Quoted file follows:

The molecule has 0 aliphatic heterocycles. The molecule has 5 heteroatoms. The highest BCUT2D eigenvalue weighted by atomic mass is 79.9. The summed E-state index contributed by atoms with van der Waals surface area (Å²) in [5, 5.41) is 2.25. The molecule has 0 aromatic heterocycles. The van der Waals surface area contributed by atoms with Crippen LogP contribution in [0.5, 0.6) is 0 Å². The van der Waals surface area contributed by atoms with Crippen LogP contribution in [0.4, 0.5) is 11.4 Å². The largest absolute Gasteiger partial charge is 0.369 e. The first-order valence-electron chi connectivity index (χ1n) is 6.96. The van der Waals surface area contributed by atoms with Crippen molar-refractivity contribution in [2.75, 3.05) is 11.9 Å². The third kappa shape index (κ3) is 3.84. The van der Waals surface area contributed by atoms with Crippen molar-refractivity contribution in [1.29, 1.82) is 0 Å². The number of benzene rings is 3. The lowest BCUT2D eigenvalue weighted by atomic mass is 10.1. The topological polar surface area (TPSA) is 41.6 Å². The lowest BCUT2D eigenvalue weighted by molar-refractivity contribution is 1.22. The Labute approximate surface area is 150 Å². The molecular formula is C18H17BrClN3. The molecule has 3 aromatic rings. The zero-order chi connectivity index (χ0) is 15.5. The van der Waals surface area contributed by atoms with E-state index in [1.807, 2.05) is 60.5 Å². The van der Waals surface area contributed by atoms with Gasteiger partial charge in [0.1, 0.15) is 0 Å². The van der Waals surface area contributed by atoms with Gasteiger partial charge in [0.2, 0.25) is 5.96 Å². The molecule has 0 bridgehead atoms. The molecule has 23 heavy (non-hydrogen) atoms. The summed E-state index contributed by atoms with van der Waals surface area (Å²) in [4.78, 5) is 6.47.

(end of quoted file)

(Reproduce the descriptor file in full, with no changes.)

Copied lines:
The molecule has 0 aliphatic heterocycles. The molecule has 5 heteroatoms. The highest BCUT2D eigenvalue weighted by atomic mass is 79.9. The summed E-state index contributed by atoms with van der Waals surface area (Å²) in [5, 5.41) is 2.25. The molecule has 0 aromatic heterocycles. The van der Waals surface area contributed by atoms with Crippen LogP contribution in [0.5, 0.6) is 0 Å². The van der Waals surface area contributed by atoms with Crippen LogP contribution in [0.4, 0.5) is 11.4 Å². The largest absolute Gasteiger partial charge is 0.369 e. The first-order valence-electron chi connectivity index (χ1n) is 6.96. The van der Waals surface area contributed by atoms with Crippen molar-refractivity contribution in [2.75, 3.05) is 11.9 Å². The third kappa shape index (κ3) is 3.84. The van der Waals surface area contributed by atoms with Crippen molar-refractivity contribution in [1.29, 1.82) is 0 Å². The number of benzene rings is 3. The lowest BCUT2D eigenvalue weighted by atomic mass is 10.1. The topological polar surface area (TPSA) is 41.6 Å². The lowest BCUT2D eigenvalue weighted by molar-refractivity contribution is 1.22. The Labute approximate surface area is 150 Å². The molecular formula is C18H17BrClN3. The molecule has 3 aromatic rings. The zero-order chi connectivity index (χ0) is 15.5. The van der Waals surface area contributed by atoms with E-state index in [1.807, 2.05) is 60.5 Å². The van der Waals surface area contributed by atoms with Gasteiger partial charge in [0.1, 0.15) is 0 Å². The van der Waals surface area contributed by atoms with Gasteiger partial charge in [0.2, 0.25) is 5.96 Å². The molecule has 0 bridgehead atoms. The molecule has 23 heavy (non-hydrogen) atoms. The summed E-state index contributed by atoms with van der Waals surface area (Å²) in [4.78, 5) is 6.47.